This simple solution might help with one of the biggest challenges of working from home

MEPs back update of rail passenger rights across EU

EU summit: Are the London Tories planning an exit from the EU?

UN Middle East Coordinator strongly condemns ‘arrests and violence’ by Hamas security forces during Gaza protests

These countries have the most doctors and nurses

‘Leaders who sanction hate speech’ encourage citizens to do likewise, UN communications chief tells Holocaust remembrance event

5 inventions that could transform the health of our ocean

This electric plane has flown successfully for 30 minutes – is this the future of flying?

End ‘shame, isolation and segregation’ of fistula sufferers, urges UN reproductive health chief

The Italian ‘no’ and France’s Fillon to reshape Europe; Paris moves closer to Berlin

From fishing village to futuristic metropolis: Dubai’s remarkable transformation

The EU and Japan trade deal celebrates second anniversary by further strengthening ties

On flight to sustainable development, ‘leave no country behind’, urges aviation agency

Commission launches debate on more efficient decision-making in EU social policy

Banks worth $47 trillion adopt new UN-backed climate, sustainability principles

UN Human Rights chief urges Venezuela to halt grave rights violations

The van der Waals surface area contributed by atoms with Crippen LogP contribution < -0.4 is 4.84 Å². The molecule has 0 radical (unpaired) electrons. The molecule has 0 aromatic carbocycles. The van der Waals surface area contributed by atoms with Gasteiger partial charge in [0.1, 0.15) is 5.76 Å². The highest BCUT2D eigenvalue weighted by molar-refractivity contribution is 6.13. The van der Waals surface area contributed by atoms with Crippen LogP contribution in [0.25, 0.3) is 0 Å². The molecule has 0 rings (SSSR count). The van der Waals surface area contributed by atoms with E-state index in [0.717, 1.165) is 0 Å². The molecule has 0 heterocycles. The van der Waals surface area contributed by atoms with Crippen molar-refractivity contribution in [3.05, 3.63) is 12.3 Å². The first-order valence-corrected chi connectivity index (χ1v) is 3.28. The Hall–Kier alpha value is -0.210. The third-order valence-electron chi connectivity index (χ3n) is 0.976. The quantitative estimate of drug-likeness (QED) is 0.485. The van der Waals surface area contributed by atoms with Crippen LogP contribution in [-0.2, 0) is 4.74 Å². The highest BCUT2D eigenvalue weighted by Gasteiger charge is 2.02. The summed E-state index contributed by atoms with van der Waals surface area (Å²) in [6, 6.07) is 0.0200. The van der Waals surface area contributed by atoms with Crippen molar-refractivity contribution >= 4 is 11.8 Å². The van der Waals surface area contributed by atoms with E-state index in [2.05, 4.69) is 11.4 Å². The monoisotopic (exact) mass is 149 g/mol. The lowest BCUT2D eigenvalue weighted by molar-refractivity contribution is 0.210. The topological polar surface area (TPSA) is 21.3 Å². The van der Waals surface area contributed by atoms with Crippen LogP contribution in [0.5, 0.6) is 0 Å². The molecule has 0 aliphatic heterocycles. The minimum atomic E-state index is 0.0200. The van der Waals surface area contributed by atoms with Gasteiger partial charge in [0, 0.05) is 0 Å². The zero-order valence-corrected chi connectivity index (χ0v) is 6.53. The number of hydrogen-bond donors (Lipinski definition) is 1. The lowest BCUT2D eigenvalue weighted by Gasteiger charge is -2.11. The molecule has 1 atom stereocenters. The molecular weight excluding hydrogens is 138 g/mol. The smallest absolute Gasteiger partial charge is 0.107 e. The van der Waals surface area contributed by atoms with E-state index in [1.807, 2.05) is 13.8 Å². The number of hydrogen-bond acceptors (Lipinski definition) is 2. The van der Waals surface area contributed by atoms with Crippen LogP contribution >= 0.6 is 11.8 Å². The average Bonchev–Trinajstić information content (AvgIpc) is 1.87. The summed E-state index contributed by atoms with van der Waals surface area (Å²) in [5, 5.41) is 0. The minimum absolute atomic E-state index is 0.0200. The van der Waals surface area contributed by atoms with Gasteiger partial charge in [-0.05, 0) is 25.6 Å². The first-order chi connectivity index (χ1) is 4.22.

‘Complacency’ a factor in stagnating global vaccination rates, warn UN health chiefs

To prevent coronavirus don’t touch your face – but how can you avoid it?

World’s human rights watchdog spotlights Afghanistan, Yemen and 12 others: Here’s the scoop

How Germany strives to mold ECB’s monetary policy to her interests

Parliament commemorates the victims of the Holocaust

European Commission Joint Research Centre opens world-class laboratories to researchers

70 years on, landmark UN human rights document as important as ever

Autumn 2019 Economic Forecast: A challenging road ahead

Mental Health: starting with myself

“An open China brings opportunities to Europe”, a Sting Exclusive by China’s Ambassador to EU

EU solidarity in action: Commission proposes €86.7 million for the recent natural disasters in France and Greece

EU budget 2021-2027: Commission calls on leaders to set out a roadmap towards an autumn agreement

Hungary has made progress on greening its economy and now needs to raise its ambitions

‘Make healthy choices’ urges UN agency, to prevent and manage chronic diabetes